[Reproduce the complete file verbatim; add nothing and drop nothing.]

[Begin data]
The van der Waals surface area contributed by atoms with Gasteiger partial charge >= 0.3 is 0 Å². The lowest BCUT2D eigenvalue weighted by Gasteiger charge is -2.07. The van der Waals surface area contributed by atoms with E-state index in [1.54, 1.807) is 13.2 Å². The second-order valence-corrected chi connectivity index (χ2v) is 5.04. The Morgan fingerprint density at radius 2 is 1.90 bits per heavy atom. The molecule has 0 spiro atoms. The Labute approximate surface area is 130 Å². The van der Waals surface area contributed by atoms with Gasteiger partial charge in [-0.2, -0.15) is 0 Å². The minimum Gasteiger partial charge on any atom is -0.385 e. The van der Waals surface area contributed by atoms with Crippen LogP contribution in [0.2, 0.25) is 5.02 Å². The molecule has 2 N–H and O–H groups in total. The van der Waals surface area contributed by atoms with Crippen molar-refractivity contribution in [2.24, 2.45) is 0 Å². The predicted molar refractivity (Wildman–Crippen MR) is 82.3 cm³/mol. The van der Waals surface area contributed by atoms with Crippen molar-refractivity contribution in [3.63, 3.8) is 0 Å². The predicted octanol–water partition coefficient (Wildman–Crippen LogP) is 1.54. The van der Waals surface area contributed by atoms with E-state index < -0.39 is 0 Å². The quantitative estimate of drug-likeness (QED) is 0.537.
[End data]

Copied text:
The van der Waals surface area contributed by atoms with Gasteiger partial charge >= 0.3 is 0 Å². The lowest BCUT2D eigenvalue weighted by Gasteiger charge is -2.07. The van der Waals surface area contributed by atoms with E-state index in [1.54, 1.807) is 13.2 Å². The second-order valence-corrected chi connectivity index (χ2v) is 5.04. The Morgan fingerprint density at radius 2 is 1.90 bits per heavy atom. The molecule has 0 spiro atoms. The Labute approximate surface area is 130 Å². The van der Waals surface area contributed by atoms with Gasteiger partial charge in [-0.2, -0.15) is 0 Å². The minimum Gasteiger partial charge on any atom is -0.385 e. The van der Waals surface area contributed by atoms with Crippen LogP contribution in [0.2, 0.25) is 5.02 Å². The molecule has 2 N–H and O–H groups in total. The van der Waals surface area contributed by atoms with Crippen molar-refractivity contribution in [2.24, 2.45) is 0 Å². The predicted molar refractivity (Wildman–Crippen MR) is 82.3 cm³/mol. The van der Waals surface area contributed by atoms with Crippen molar-refractivity contribution in [3.63, 3.8) is 0 Å². The predicted octanol–water partition coefficient (Wildman–Crippen LogP) is 1.54. The van der Waals surface area contributed by atoms with E-state index < -0.39 is 0 Å². The quantitative estimate of drug-likeness (QED) is 0.537.